Living the Legacy grew out of a need for requests from teachers of social justice education for materials. In their search, educators and researchers at the Jewish Women’s Archive discovered that what was missing from what already existed: the story of Jews in social justice movements.
JWA tackled the topic of Jews in the Civil Rights Movement as its starting point, and, including traditional Jewish texts, paid particular attention to “complicating the narrative,” said Judith Rosenbaum, Director of Public History at the Jewish Women’s Archive. The nuanced educational tool would talk about not only the activism of Jews in the Civil Rights Movement, but acknowledge the fissures, the fallouts, and what the impact of it all has been on the social justice movements of today.
Living the Legacy is designed for use in grades 8-12. Last year, 7 teachers used in the classroom, and during JWA’s Institute for Educators this past July, 26 teachers were trained to use it.
Through primary sources, the curriculum directly confronts questions of personal identity in relationship to history and contemporary issues: who are you, what does that have with what you do in the world, and where and how does your Judaism come into play? When does it feel scary to be Jewish, when is it safer to hide, and when do you put yourself on the line for the cause of justice?
A 1956 letter from the Greenville Hebrew Union Congregation to Rabbi Maurice Eisendrath of the Union of American Hebrew Congregations (the Reform movement), regarding their disapproval of the statement that desegregation is a Jewish issues and that Jews should act on behalf of it, shows that Southern Jews saw themselves in a precarious position. “We know full well that any public utterance showing that Jews as a whole favor desegregation will have the direct effect of hurting the Jews’ position in the South…Southern Jews have established a very fine relationship with the white non Jews of the South. We believe that this harmonious relationshjp between the Jews and non Jews in the South is due in a large respect to the personal conduct, cultural progress and adherence to the customs that make for harmony between the Jews and non Jews.” The letter goes on to implore Eisendrath not to “embarrass and injure the Jews of this community and other Southern communities who feel as we do.”
In addition to highlighting the complicated relationships of Jews to race and assimilation, Living the Legacy also explores the impact of the Jewish relationship to the Civil Rights movement in the context of a shared history of resistance. Rosenbaum’s favorite letter is to a young woman known as “Chicky,” who had gone to the South as part of Freedom Summer, from her father, a refugee from Europe. While he worries about her safety, she “should not construct your parents’ concern about your safety as a disapproval of your present activities.”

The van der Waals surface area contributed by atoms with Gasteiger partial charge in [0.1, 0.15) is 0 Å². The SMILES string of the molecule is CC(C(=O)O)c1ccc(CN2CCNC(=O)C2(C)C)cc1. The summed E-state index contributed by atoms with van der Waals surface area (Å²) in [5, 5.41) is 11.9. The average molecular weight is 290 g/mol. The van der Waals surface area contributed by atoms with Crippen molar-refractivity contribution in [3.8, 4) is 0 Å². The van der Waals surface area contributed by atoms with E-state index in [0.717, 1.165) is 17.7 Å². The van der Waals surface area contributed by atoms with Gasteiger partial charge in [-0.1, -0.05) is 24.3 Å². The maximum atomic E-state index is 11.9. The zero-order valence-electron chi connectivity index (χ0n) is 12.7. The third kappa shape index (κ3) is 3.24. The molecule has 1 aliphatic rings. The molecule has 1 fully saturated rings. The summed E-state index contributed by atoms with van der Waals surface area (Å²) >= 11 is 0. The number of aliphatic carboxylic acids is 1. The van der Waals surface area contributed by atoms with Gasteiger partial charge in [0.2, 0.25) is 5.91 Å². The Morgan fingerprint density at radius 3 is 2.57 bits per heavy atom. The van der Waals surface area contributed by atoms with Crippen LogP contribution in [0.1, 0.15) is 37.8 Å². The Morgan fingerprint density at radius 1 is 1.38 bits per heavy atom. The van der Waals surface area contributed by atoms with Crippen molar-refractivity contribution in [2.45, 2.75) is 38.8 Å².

The curriculum also tackles questions of which modes of activism are recorded in our collective memory, as well as the how the perceived solidarity of Blacks and Jews fell apart and the impact of movements such Black Power on Jewish culture and history. The establishment of Black and African American studies departments, for example, prompted an interest in reclamation of Jewish culture and the emergence of Jewish studies departments, among other things. “Other minority groups have these conversations too,” Rosenbaum pointed out. “We wanted to show that.”
Together with Rabbi Jill Jacobs, Rosenbaum collected Jewish texts to dovetail with each section, aimed at creating the opportunity to think Jewishly and provocatively about the material, particularly in the context of contemporary issues. The curriculum provokes questions of Jewish responsibility, giving students the opportunity to consider issues such as segregation in their home communities, and the question of whether equal marriage is a civil rights question.
Living the Legacy is full of challenging and vulnerable pieces which make the process of unpacking the Jewish past in the Civil Rights movement a fascinating project. It’s well worth taking a spin through the primary sources on the website, even if you don’t consider yourself to be an educator. “It’s a newer, more inclusive way of looking at history,” said Rosenbaum. “People are excited.”